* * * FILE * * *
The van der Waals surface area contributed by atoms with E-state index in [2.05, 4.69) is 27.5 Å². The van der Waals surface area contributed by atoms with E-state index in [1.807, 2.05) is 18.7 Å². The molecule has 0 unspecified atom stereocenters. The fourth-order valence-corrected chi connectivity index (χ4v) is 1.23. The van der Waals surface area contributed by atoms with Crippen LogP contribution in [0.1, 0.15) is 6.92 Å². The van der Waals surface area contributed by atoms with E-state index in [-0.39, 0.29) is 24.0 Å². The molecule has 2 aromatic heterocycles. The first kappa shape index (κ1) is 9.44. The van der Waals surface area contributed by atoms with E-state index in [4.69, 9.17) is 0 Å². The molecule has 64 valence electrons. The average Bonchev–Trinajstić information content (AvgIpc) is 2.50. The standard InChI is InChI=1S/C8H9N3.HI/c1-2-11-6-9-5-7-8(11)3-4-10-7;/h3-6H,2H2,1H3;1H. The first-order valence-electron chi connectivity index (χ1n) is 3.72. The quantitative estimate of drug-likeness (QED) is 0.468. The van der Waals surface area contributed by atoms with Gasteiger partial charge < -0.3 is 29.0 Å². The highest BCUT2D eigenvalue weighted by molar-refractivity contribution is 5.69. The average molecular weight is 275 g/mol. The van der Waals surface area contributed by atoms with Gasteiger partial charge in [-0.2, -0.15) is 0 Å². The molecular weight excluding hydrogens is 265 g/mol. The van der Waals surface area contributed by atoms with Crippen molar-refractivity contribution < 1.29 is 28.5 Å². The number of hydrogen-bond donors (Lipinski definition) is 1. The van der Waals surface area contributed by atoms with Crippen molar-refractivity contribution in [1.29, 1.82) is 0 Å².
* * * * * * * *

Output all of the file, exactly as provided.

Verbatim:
The van der Waals surface area contributed by atoms with E-state index in [2.05, 4.69) is 27.5 Å². The van der Waals surface area contributed by atoms with E-state index in [1.807, 2.05) is 18.7 Å². The molecule has 0 unspecified atom stereocenters. The fourth-order valence-corrected chi connectivity index (χ4v) is 1.23. The van der Waals surface area contributed by atoms with Crippen LogP contribution in [0.1, 0.15) is 6.92 Å². The van der Waals surface area contributed by atoms with E-state index in [-0.39, 0.29) is 24.0 Å². The molecule has 2 aromatic heterocycles. The first kappa shape index (κ1) is 9.44. The van der Waals surface area contributed by atoms with E-state index in [4.69, 9.17) is 0 Å². The molecule has 64 valence electrons. The average Bonchev–Trinajstić information content (AvgIpc) is 2.50. The standard InChI is InChI=1S/C8H9N3.HI/c1-2-11-6-9-5-7-8(11)3-4-10-7;/h3-6H,2H2,1H3;1H. The first-order valence-electron chi connectivity index (χ1n) is 3.72. The quantitative estimate of drug-likeness (QED) is 0.468. The van der Waals surface area contributed by atoms with Gasteiger partial charge < -0.3 is 29.0 Å². The highest BCUT2D eigenvalue weighted by molar-refractivity contribution is 5.69. The average molecular weight is 275 g/mol. The van der Waals surface area contributed by atoms with Gasteiger partial charge in [-0.2, -0.15) is 0 Å². The molecular weight excluding hydrogens is 265 g/mol. The van der Waals surface area contributed by atoms with Crippen molar-refractivity contribution < 1.29 is 28.5 Å². The number of hydrogen-bond donors (Lipinski definition) is 1. The van der Waals surface area contributed by atoms with Crippen molar-refractivity contribution in [1.29, 1.82) is 0 Å².